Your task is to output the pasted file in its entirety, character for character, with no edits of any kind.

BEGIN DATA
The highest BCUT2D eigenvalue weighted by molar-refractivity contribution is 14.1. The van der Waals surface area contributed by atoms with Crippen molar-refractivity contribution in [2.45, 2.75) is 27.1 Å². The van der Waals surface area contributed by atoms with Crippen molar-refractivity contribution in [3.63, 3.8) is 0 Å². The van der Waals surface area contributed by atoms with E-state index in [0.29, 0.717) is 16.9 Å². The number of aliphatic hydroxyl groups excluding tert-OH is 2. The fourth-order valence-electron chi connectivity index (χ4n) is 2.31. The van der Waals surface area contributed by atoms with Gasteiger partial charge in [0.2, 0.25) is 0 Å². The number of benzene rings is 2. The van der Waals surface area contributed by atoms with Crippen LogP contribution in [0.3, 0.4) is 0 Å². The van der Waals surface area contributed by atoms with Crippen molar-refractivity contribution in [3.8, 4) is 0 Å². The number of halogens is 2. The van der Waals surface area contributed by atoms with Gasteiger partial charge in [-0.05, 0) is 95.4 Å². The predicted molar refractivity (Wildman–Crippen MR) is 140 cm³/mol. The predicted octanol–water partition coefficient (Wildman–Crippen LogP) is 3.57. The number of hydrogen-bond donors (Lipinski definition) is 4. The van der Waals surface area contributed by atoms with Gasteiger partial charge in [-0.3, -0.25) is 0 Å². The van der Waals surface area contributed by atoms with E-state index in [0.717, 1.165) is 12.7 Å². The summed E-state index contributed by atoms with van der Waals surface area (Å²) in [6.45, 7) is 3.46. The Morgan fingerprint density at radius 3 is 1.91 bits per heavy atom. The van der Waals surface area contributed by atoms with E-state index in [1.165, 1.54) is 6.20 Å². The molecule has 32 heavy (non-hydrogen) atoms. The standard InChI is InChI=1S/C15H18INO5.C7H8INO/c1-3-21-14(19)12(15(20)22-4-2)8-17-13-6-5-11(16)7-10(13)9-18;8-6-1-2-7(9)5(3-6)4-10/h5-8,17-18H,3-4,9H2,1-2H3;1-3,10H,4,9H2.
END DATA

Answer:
The highest BCUT2D eigenvalue weighted by molar-refractivity contribution is 14.1. The van der Waals surface area contributed by atoms with Crippen molar-refractivity contribution in [2.45, 2.75) is 27.1 Å². The van der Waals surface area contributed by atoms with Crippen molar-refractivity contribution in [3.63, 3.8) is 0 Å². The van der Waals surface area contributed by atoms with E-state index in [0.29, 0.717) is 16.9 Å². The number of aliphatic hydroxyl groups excluding tert-OH is 2. The fourth-order valence-electron chi connectivity index (χ4n) is 2.31. The van der Waals surface area contributed by atoms with Gasteiger partial charge in [0.2, 0.25) is 0 Å². The number of benzene rings is 2. The van der Waals surface area contributed by atoms with Crippen LogP contribution in [0.3, 0.4) is 0 Å². The van der Waals surface area contributed by atoms with Crippen molar-refractivity contribution in [3.8, 4) is 0 Å². The number of halogens is 2. The van der Waals surface area contributed by atoms with Gasteiger partial charge in [-0.05, 0) is 95.4 Å². The predicted molar refractivity (Wildman–Crippen MR) is 140 cm³/mol. The predicted octanol–water partition coefficient (Wildman–Crippen LogP) is 3.57. The number of hydrogen-bond donors (Lipinski definition) is 4. The van der Waals surface area contributed by atoms with Gasteiger partial charge in [-0.3, -0.25) is 0 Å². The van der Waals surface area contributed by atoms with E-state index in [0.717, 1.165) is 12.7 Å². The summed E-state index contributed by atoms with van der Waals surface area (Å²) in [6.45, 7) is 3.46. The Morgan fingerprint density at radius 3 is 1.91 bits per heavy atom. The van der Waals surface area contributed by atoms with E-state index in [1.165, 1.54) is 6.20 Å². The molecule has 32 heavy (non-hydrogen) atoms. The standard InChI is InChI=1S/C15H18INO5.C7H8INO/c1-3-21-14(19)12(15(20)22-4-2)8-17-13-6-5-11(16)7-10(13)9-18;8-6-1-2-7(9)5(3-6)4-10/h5-8,17-18H,3-4,9H2,1-2H3;1-3,10H,4,9H2.